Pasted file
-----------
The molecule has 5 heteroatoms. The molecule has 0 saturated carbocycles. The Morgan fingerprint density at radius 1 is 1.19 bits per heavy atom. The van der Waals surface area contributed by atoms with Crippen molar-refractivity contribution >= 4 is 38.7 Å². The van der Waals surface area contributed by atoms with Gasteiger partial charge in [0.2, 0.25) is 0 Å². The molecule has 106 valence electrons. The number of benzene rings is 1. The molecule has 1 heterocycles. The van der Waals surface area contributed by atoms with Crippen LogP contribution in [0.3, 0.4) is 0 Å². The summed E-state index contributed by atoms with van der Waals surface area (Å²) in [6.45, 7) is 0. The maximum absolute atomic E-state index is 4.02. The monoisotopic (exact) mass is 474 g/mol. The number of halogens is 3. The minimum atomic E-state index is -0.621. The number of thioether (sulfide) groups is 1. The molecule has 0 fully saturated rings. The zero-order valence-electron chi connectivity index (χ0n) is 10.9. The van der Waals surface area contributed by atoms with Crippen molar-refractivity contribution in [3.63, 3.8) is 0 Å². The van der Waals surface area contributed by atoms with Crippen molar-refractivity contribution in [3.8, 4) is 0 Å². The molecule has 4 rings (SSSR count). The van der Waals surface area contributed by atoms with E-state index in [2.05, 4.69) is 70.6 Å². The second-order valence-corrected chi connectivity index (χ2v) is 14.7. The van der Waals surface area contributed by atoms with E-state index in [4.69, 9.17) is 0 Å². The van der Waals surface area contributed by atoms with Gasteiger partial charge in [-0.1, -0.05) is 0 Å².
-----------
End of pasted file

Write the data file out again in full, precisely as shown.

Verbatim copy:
The molecule has 5 heteroatoms. The molecule has 0 saturated carbocycles. The Morgan fingerprint density at radius 1 is 1.19 bits per heavy atom. The van der Waals surface area contributed by atoms with Crippen molar-refractivity contribution >= 4 is 38.7 Å². The van der Waals surface area contributed by atoms with Gasteiger partial charge in [0.2, 0.25) is 0 Å². The molecule has 106 valence electrons. The number of benzene rings is 1. The molecule has 1 heterocycles. The van der Waals surface area contributed by atoms with Crippen LogP contribution in [0.3, 0.4) is 0 Å². The summed E-state index contributed by atoms with van der Waals surface area (Å²) in [6.45, 7) is 0. The maximum absolute atomic E-state index is 4.02. The monoisotopic (exact) mass is 474 g/mol. The number of halogens is 3. The minimum atomic E-state index is -0.621. The number of thioether (sulfide) groups is 1. The molecule has 0 fully saturated rings. The zero-order valence-electron chi connectivity index (χ0n) is 10.9. The van der Waals surface area contributed by atoms with Crippen molar-refractivity contribution in [3.63, 3.8) is 0 Å². The van der Waals surface area contributed by atoms with Crippen molar-refractivity contribution in [3.8, 4) is 0 Å². The molecule has 4 rings (SSSR count). The van der Waals surface area contributed by atoms with E-state index in [2.05, 4.69) is 70.6 Å². The second-order valence-corrected chi connectivity index (χ2v) is 14.7. The van der Waals surface area contributed by atoms with E-state index in [4.69, 9.17) is 0 Å². The van der Waals surface area contributed by atoms with Gasteiger partial charge in [-0.1, -0.05) is 0 Å².